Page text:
After receiving a BSc in Zoology from Cardiff University in 2012, I began work for Bristol Zoo Gardens managing an animal collection and a 250 person strong volunteer program. Although my job is enjoyable, challenging and varied, I knew that I also wanted to pursue a PhD but I was unsure as to the topic for a long time. To help me decide, I volunteered as a Mammals Keeper for 18 months at Bristol Zoo Gardens, working with every mammalian species on site. Whilst volunteering, I evaluated many of the species for their research needs and opportunities and eventually chose the Livingstone's fruit bat (Pteropus livingstonii) as a species in dire need of scientific input.
I started my part-time PhD in 2016, supervised by Gareth Jones and Gráinne McCabe, working on the interactions of behaviour and vocalisations on reproductive success in captive Livingstone's fruit bats, evaluated by genetic analysis at Jersey Zoo and Bristol Zoo Gardens.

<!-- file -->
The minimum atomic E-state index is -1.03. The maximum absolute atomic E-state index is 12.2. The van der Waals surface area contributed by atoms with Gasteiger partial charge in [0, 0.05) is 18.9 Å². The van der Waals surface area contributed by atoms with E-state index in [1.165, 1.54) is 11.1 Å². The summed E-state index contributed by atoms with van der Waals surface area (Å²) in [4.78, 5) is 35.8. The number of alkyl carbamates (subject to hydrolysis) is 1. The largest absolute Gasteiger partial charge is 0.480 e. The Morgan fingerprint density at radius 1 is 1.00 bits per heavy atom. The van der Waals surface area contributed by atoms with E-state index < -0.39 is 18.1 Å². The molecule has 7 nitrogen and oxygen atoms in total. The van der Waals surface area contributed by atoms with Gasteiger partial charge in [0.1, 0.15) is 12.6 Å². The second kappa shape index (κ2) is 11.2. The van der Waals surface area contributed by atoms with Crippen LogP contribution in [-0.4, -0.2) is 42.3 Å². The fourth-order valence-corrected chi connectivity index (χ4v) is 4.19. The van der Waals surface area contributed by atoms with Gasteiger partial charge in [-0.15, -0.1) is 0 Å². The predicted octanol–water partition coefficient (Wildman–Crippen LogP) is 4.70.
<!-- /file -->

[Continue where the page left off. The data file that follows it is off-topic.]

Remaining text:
My PhD is principally self-funded through my employment at Bristol Zoo Gardens, however it has been supported by kind grants from the Alice McCosh Trust (www.thealicemccoshtrust.org.uk) and Bristol Zoological Society (www.bristolzoo.org.uk) in the past. In addition to this funding, I also ran a successful crowd-funding campaign in 2018 for the materials required in my genetics work (www.experiment.com/batonthebrink), which attracted strong public and press attention and support from Stephen Fry (www.twitter.com/stephenfry/status/955782089097564161).